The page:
|Description:||Under a moderate magnification of 437X, this scanning electron microscopic (SEM) image depicted some of the morphologic details found on the exoskeletal surface of an unidentified hornet discovered in the suburbs of Decatur, Georgia. In this particular view, we see a close-up of the numerous sensorial “hairs”, or “setae”, which adorn almost the entire exterior, providing the hornet with data indicative of changes encountered in its environment such as chemical, thermal, and tactile queues. These setae are composed of chitin, unlike mammalian hair, which is composed of the molecule keratin. Also note the shingle-like arrangement of the hornet’s exoskeletal surface from which the setae originate.|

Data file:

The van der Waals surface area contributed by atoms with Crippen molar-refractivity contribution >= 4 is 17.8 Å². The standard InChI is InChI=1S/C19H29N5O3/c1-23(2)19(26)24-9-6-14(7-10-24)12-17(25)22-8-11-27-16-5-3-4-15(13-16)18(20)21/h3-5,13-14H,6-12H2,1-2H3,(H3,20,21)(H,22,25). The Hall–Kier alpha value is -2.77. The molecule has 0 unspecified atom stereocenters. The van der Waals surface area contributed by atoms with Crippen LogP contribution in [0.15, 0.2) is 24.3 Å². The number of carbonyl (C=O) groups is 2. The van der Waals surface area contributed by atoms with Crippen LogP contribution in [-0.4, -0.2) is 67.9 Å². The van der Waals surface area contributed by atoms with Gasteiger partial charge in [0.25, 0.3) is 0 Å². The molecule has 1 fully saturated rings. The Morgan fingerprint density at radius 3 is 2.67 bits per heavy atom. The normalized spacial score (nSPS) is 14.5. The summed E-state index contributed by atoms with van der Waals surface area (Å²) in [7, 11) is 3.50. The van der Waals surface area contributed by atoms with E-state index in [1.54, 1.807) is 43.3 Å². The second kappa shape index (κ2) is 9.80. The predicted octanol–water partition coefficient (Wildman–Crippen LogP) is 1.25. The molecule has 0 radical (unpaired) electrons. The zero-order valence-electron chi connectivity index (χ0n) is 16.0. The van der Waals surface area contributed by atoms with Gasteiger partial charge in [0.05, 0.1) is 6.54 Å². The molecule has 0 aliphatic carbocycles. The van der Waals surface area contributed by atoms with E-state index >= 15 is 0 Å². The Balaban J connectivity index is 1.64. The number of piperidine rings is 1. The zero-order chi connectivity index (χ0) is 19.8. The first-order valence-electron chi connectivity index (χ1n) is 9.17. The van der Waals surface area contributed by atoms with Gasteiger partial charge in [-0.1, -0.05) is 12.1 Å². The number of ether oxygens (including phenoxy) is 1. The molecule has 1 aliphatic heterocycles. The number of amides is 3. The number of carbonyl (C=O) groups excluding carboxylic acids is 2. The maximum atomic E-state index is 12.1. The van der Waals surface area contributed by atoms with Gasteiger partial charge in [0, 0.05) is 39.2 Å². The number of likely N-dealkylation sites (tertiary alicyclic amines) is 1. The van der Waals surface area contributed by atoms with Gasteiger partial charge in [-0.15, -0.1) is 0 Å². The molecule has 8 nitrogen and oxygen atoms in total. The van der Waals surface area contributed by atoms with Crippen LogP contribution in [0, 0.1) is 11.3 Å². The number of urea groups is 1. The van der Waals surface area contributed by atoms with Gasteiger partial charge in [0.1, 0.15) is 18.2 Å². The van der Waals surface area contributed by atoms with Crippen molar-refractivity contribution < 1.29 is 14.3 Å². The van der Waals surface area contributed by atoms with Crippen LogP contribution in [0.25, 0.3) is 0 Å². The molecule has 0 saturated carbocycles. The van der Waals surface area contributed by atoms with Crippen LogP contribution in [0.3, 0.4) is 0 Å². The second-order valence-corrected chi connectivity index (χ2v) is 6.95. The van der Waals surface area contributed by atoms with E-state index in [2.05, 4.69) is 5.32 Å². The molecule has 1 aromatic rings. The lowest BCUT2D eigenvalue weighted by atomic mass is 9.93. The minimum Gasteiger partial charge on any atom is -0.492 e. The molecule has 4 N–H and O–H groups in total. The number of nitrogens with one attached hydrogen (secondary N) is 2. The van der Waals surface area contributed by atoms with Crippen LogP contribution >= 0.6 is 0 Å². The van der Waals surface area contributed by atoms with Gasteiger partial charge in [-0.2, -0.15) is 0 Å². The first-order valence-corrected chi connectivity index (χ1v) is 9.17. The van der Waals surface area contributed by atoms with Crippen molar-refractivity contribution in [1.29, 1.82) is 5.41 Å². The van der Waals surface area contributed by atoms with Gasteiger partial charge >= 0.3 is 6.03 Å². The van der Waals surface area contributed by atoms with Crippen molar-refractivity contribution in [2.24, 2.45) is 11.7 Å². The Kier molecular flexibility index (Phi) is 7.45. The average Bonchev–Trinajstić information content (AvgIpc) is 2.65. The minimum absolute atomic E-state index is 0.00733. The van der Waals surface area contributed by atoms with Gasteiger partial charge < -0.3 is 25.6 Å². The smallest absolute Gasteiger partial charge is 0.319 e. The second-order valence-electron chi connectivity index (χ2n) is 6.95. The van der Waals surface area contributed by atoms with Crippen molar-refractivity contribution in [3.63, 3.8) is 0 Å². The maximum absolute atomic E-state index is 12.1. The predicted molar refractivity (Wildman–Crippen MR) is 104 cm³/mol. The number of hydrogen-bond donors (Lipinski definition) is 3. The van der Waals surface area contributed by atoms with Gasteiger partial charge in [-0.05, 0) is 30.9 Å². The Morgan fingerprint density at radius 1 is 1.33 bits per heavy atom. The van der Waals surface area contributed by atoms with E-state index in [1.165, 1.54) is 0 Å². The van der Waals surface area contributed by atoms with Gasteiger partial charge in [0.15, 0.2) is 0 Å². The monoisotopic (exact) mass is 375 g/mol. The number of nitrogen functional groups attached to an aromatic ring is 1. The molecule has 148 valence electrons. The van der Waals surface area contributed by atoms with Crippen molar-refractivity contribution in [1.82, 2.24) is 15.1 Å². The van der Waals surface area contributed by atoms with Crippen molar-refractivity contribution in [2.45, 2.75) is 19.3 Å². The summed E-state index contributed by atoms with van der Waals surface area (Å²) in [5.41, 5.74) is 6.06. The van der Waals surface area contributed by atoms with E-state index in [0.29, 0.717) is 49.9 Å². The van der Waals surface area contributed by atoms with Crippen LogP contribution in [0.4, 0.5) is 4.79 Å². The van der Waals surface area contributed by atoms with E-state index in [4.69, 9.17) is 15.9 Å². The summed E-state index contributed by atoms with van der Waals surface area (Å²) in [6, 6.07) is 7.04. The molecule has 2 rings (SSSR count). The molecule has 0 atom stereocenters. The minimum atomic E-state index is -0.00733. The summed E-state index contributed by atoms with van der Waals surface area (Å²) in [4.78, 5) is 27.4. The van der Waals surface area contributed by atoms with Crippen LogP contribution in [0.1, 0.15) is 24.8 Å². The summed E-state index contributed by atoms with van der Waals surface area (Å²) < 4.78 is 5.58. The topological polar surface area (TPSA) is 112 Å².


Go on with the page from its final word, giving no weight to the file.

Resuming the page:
Chitin is a molecule made up of bound units of acetylglucosamine, joined in such a way as to allow for increased points at which hydrogen bonding can occur. In this way chitin provides increased strength, and durability as an exoskeletal foundation. This chitinous exoskeleton gives rise to a myriad of morphologic shapes, including these “scales”, setae, antennae, legs, and mouthparts.
This hornet was a member of the Phylum Arthropoda, i.e., Arthro = jointed, and poda = legs, and the class Insecta, for it possessed three pairs of these jointed extremities. The hair-like setae provided the hornet with data indicative of changes encountered in its environment such as chemical, thermal, and tactile queues.